For more information about Erasmus+ and Erasmus Mundus, click here.

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Why Italy?

Originally, I didn’t pick Italy as my top three choices when filling out the form. I picked Ireland, Netherlands and Greece. However, one day I got a call saying that I was chosen for the program but the only available spot they had was Bologna. I was elated when I received the news that I made the cut and of course, I couldn’t say no!


Where did you move to Italy?

I moved to a small town called Forli which is an hour away from the big city of Bologna. The University I studied with was with the University of Bologna. Apart from the main campus in the city, they had other campuses in Forli, Cesena and Ravenna. Forli was mainly for international students like myself and that is why I moved to there.

When did you move to Italy?

8th February 2017. I still remember the exact day like it was yesterday. I had found an apartment beforehand and settled in my apartment. I had about two weeks to explore and get used to living by myself before lectures started.

Life in Italy as an Erasmus student:

Moving to a small town in Italy is different than vacationing there. I’ve been going to Italy every year since 2005 and yet living there was a completely different experience. You will not get this experience just by visiting a big city.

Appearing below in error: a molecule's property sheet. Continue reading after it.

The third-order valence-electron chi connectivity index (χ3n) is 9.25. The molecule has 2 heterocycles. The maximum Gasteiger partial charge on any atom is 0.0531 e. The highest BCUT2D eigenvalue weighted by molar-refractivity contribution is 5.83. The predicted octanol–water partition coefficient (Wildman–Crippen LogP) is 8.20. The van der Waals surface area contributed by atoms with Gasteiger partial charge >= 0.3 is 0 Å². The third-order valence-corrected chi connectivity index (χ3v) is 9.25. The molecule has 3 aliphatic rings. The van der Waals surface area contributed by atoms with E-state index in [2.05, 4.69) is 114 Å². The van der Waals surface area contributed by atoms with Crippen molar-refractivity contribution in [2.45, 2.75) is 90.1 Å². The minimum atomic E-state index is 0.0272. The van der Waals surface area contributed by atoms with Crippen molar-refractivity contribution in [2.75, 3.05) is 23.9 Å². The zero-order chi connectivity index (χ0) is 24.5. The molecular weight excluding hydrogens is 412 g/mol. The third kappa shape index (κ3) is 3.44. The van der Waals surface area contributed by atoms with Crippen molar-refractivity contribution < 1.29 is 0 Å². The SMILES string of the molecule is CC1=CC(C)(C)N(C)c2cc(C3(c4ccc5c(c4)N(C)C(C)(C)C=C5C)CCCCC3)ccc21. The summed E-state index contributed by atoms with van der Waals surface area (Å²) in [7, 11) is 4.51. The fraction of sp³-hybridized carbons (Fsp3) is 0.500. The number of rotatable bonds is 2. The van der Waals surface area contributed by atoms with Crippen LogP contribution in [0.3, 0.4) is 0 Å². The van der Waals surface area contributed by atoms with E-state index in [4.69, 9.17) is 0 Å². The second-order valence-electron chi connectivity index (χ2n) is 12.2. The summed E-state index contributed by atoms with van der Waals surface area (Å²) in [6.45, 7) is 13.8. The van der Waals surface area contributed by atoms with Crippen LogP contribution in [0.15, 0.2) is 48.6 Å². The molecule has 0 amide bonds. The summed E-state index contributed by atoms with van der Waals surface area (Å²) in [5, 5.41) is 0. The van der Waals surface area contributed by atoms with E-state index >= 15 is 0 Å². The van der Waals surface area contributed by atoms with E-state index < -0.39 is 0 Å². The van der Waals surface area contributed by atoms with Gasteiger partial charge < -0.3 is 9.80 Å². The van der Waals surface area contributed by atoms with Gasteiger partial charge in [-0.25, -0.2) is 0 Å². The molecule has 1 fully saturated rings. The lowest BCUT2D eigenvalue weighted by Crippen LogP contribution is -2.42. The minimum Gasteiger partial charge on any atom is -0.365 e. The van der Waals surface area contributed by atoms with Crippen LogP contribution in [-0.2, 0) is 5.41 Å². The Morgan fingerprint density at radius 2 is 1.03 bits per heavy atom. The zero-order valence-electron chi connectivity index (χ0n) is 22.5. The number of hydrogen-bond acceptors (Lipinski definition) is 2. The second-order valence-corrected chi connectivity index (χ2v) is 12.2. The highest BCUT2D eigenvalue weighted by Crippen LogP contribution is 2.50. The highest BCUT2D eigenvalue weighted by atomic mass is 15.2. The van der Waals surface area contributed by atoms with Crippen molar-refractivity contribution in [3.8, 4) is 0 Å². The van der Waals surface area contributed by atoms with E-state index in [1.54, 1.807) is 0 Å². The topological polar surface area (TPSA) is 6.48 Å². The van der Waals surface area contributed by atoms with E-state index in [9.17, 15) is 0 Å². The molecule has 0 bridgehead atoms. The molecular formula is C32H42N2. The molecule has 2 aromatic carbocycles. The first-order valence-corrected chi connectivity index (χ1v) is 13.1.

Here are some things I had to get used to when moving to Italy:

☆ The whole town shuts down for lunch:

Yup, you read it. Although this is still a common occurrence in Malta, Italians take it to the next level where pretty much everything is closed even the local pizzeria. Shops usually open from 9 am, close between 12:30 pm to 3:30 pm and then close again at 7 pm. Whenever I had a lecture in the afternoon, walking home was very quiet because there was hardly anyone around! Furthermore, just like in Germany, everything is closed on a Sunday.

☆ Living alone is not that bad:

I loved living alone, and still do! No one is bossing me around to clean (sorry, mom!), I can listen to music as loud as I want, eat whatever I want and not make my bed if I don’t want to. I loved being independent and making my own rules. One thing I loved to do was climb on my roof from my bedroom in the attic and admire the view. It’s weird I know but I loved it!